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X-Men: The Last Stand

The third installment of the X-Men series, X-Man: The Last Stand, may be the most adult of the trilogy thus far, and for that Brett Ratner gets a nod. But it's also one of the most divergent from the original, and for that he gets a scowl. So as a fan of the X-Men comics, I'm disappointed. As a film buff, I'm pleased. This evens out to a general sense of "Eh" for the experience overall.

This film hinges on several plot devices that originate in the comics, but are taken either completely out of context, or simply used deliberately incorrectly (such as Juggernaut being a mutant... he is not). For the film itself, these devices work well together, and give us a plot that it at once singular and all-encompassing. The writers (who, strangely enough, are not listed on the film's IMDB page) have woven a good story, a story with elements of victory and tragedy, and they've actually gotten a few of the characters more right than in the first two, while completely bastardizing others.

The film follows, as always, the King, Charles Xavier and knights of the round table, known as the X-Men. This time, however, someone has found a way to neutralize their "Excalibur" and are calling is a "cure." Of course, the good guys try to talk it through, and the bad guys decide to try violence, and a conflict ensues as it always does in such tales. This time, however, the writers have treated the story a bit more realistically (if a comic book movie can be said to be at all realistic) and there are consequences in this one, dire consequences that have a drastic effect on everyone associated with the narrative on both sides. This story is the most engrossing, the most emotional of the three, and also the darkest as a result. This sits well with me, as I prefer stories not wrapped in the "everything's going to be just fine" myth, especially when the X-Men stories are, at their core, stories of slavery, bias, and prejudice, and as we've seen in the real world, thing aren't "fine" for everyone yet.

The actors and actresses are all good in their roles, that's stayed constant throughout the trilogy. There is no one performance that stands out as really awful, but there are a couple that stand out as really good. Ian McKellen once again turns in a spot-on performance as Magneto, proving once and for all that he really is a villain in all the ways that count. He's single-minded to a fault, and only at the very end perceives that there might have been any possibility of error in his thinking, as good villains usually do. Hugh Jackman has, once and for all, won me over. He's now got Wolverine down so well, I can't imagine anyone else playing him, and I'm looking forward to the rumored prequel featuring his character as the lead. And Kelsey Grammer continues to surprise me. Just when I think he's a one-trick pony, he pulls off yet another nuanced performance that makes me reconsider him. With him in the role as Beast, I thought it would end up being Frasier Crane in blue fur, but I was wrong. Grammer's Beast is his own character, and watching him when he gets more... uncivilized was a lot of fun.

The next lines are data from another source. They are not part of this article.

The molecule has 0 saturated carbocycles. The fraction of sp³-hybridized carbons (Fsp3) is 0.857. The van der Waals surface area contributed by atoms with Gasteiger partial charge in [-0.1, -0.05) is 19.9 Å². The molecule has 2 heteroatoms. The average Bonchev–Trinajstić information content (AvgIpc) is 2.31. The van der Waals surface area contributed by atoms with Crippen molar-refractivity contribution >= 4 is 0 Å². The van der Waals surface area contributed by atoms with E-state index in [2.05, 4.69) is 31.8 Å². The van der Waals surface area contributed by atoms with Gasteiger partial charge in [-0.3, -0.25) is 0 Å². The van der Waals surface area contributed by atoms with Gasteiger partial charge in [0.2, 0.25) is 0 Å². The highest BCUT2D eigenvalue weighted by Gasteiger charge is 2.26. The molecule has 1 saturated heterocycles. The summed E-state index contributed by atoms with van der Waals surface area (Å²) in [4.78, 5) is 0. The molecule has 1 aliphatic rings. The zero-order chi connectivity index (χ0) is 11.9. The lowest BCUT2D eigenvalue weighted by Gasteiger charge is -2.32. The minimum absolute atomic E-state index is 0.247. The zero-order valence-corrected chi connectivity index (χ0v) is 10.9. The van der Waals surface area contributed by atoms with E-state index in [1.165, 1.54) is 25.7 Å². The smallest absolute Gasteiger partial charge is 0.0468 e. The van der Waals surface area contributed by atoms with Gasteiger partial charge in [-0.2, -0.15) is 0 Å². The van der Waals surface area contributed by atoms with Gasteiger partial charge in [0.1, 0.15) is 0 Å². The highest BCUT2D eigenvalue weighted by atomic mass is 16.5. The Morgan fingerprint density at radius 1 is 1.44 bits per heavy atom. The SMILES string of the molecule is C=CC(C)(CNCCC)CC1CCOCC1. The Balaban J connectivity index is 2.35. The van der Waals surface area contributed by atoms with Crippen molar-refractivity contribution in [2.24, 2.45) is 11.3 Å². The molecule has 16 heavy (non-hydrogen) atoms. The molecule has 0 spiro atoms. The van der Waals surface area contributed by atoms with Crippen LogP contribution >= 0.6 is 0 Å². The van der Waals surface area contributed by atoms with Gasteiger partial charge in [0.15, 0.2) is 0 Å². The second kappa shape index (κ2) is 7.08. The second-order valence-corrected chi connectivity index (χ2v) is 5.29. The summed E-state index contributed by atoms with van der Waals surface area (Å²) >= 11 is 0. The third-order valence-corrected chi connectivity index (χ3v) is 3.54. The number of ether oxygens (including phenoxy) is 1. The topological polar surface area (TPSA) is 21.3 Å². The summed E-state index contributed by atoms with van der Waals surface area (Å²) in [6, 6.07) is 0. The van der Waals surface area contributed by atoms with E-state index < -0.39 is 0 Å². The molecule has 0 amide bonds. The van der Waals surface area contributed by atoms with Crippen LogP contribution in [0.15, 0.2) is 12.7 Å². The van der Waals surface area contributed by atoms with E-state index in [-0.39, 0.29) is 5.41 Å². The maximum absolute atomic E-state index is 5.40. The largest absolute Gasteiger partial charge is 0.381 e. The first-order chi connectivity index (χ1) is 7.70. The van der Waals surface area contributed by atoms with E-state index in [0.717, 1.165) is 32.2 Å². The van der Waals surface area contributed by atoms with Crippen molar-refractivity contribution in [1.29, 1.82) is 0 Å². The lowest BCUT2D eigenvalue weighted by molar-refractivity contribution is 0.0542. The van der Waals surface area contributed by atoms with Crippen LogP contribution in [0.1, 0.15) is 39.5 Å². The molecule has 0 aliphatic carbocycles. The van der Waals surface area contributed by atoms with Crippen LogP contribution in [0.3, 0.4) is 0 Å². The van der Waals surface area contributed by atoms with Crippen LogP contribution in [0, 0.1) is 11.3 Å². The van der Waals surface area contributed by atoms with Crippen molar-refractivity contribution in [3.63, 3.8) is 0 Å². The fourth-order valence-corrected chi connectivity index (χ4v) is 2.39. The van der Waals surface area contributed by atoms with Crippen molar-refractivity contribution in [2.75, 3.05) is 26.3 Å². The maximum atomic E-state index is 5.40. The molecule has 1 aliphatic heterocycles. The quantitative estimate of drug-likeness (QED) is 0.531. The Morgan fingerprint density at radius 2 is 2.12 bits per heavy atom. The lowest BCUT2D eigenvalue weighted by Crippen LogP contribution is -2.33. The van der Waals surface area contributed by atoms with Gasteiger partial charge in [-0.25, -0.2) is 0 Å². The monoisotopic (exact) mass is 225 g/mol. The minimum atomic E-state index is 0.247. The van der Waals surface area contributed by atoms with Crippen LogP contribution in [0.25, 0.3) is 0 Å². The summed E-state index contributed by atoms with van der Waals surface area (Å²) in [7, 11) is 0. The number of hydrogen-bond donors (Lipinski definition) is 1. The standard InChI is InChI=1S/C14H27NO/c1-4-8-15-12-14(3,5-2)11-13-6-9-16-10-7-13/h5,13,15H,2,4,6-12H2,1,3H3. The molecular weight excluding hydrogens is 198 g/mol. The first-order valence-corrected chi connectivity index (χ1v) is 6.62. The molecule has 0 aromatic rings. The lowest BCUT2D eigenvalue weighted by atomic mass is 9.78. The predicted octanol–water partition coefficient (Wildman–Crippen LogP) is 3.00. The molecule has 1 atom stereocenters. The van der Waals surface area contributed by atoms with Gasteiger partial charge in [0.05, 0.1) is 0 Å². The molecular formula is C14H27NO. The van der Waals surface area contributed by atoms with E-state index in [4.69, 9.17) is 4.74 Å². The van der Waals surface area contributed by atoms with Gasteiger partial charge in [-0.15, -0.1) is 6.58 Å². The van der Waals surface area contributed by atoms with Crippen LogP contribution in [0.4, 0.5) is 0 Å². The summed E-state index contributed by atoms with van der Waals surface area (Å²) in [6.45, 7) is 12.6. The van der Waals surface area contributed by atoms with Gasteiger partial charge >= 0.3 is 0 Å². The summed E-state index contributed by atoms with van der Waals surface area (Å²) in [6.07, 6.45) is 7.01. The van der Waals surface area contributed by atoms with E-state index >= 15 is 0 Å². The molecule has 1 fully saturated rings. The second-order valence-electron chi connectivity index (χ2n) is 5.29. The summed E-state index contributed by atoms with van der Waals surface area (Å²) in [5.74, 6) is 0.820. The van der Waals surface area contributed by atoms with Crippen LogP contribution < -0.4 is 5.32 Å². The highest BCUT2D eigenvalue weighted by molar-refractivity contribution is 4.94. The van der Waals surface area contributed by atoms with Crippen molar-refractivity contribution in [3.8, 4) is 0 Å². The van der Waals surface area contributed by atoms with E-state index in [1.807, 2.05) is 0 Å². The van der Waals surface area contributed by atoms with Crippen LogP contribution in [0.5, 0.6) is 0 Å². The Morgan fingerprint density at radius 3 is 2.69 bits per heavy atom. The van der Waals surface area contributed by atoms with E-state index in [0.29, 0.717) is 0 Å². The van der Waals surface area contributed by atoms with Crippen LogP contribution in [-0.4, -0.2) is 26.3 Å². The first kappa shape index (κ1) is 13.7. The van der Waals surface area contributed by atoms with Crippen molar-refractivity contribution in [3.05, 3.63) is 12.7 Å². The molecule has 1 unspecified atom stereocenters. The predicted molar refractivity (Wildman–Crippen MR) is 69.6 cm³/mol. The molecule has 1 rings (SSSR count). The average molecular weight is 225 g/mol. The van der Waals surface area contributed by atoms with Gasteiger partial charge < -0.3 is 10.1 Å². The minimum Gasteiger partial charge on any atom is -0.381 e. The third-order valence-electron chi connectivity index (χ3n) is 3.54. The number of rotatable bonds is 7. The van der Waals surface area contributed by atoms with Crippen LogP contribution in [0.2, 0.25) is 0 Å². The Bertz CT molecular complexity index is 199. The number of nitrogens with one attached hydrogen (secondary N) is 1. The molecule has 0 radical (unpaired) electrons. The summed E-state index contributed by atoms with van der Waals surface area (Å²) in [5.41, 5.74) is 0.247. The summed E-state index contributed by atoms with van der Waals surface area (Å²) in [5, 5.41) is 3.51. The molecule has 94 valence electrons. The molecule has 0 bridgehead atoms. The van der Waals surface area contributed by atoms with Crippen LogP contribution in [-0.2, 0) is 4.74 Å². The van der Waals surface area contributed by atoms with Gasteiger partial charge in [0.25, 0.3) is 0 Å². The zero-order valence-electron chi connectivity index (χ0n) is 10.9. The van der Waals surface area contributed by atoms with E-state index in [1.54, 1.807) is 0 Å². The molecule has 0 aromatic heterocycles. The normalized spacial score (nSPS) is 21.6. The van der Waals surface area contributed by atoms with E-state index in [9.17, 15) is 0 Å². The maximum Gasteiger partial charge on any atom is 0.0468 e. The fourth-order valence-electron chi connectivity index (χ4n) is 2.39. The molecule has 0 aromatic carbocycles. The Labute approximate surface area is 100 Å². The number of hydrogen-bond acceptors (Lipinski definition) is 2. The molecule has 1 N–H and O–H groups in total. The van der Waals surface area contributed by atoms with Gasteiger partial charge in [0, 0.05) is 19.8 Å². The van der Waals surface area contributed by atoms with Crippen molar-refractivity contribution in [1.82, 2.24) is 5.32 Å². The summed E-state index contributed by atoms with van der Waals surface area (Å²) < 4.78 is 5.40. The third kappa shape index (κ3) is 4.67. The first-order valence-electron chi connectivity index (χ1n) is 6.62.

There are also several bit-part actors that stand out. Shawn Ashmore as Iceman is really starting to come into his own, and his role is picking up a little resonance in the mythos. Ellen Page got Kitty Pryde dead-on as far as personality, and I hope we'll be seeing more of her. And Ben Foster's Angel worked well, although I'd have liked to see more of his character in the film than was there. On the villain side, Aaron Stanford's Pyro is maturing nicely into a legitimate villain in his own right. Rebecca Romijn turns in another amazing performance as Mystique, especially in her 2nd-to-last scene. And Vinnie Jones made a wonderful Juggernaut. He's another one I'd have liked to see more of in the film than I did.

As for the technical end of the film, the effects were very good. There was no time that sticks out in my memory that yelled "HEY, I'M COMPUTER GRAPHICS," and that's a good thing. The editing was tight, the cinematography was acceptable, and the sound effects were very immersive. The soundtrack seemed a bit heavy-handed at times, but until I listen to it without the film going on over it I won't be able to render final judgment on that. And Ratner did a good job directing the cast through their roles, I definitely got the feeling he worked hard to get the film to where it was, and he did a much better job than I expected him to do.

I'll admit, I went into the film with low expectations. I thought of the guy who directed Rush Hour 2 directing X3, and I cringed. But he pulled it off. So I'm forced to try to summarize the film and "grade" it, and I'm of two minds. The comic book fan in me says C-, the movie buff in me says B+, so I'll pick a spot in between.

I give this film a B-. It's worth seeing for the thrill alone, but it's not the best comic book movie ever made. It's not even in the top-5. I'm sure it'll do well at the box office, and I hope it does. If it does well enough, we'll get more movies, and with more movies comes more hope we'll get another really good one. I thought this one would be it. I'll just keep hoping. Superman Returns comes next, and Ghost Rider's coming out in February of '07. Keep hoping.

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